The City’s policy chief says the prospect of a “worst case scenario” is fuelling work to broker a Brexit deal that meets both British and EU interests.
Speaking after government’s financial services paper – which outlined the prospect of a no-deal divorce from the EU – was published on 23 August, Catherine McGuinness explained that City lobbylists “will continue to press for a new relationship that will be good for households and businesses on both sides of the Channel”.
The paper, which appeared alongside 23 similar documents outlining no-deal plans for everything from healthcare to farming, stated that individual and business customers of UK-based payment services should be braced for “increased costs and slower processing times for euro transactions”.
It also noted that a ban on surcharges for cross-border transactions, an EU directive, will cease to exist, potentially leading to a rise in business operating costs.
However, Ms McGuinness was pleased to at least have a clearer indication of how the landscape could look post March 2019.
“Today’s paper demonstrates how the UK is putting in place measures to protect against negative impacts in a no-deal Brexit scenario for UK based customers and businesses, including EU firms doing business here. It is clearly over to the EU now to do the same.
“We welcome the recognition of the pressing need to find workable solutions to cliff edge issues, including contract continuity. This underlines the need for a deal that seals a transitional period which will give business the certainty it has been calling for.”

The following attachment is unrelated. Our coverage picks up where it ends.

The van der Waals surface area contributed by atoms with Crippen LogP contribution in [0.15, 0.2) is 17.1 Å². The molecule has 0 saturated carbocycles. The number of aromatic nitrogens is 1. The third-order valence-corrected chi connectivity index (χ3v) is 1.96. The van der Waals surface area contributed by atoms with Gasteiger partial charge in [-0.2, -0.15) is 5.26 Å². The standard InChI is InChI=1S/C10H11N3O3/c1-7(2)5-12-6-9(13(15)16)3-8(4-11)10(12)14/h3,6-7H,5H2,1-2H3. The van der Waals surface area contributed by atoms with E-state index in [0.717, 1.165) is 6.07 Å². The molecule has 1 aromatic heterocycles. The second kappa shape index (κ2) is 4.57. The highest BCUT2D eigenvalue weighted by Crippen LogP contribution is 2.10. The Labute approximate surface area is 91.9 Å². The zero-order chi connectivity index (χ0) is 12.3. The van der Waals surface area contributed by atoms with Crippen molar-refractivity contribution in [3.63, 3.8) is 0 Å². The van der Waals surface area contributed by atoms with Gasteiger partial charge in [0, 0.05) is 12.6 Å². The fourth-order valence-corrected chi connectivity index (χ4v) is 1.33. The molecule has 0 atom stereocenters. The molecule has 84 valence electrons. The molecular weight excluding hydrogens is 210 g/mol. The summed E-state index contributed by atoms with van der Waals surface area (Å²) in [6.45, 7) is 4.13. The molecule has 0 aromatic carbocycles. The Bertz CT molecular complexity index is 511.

On the trade front, government said that both import and export declarations will be mandatory on goods crossing the border, and that Eurotunnel, airlines and shippers will all require their own additional safety and security declarations.
In the last five years the EU’s financial exports to the UK have increased by 51% while the UK has increased its exports to the continent by 35% – figures that Ms McGuinness says “reiterate how vital it is that strong trade ties are maintained”.
She added a word of warning to her EU counterparts as negotiations continue to heat up.
“The clock is ticking – there are just over 200 days until Brexit. It’s time the EU clarifies how trading arrangements might continue post-Brexit and takes steps to reciprocate the action taken by the government and UK regulators; if the EU fails to do so it’s not just the UK this will affect, it will harm EU businesses and consumers too.”
Main image George Hoden (Creative Commons).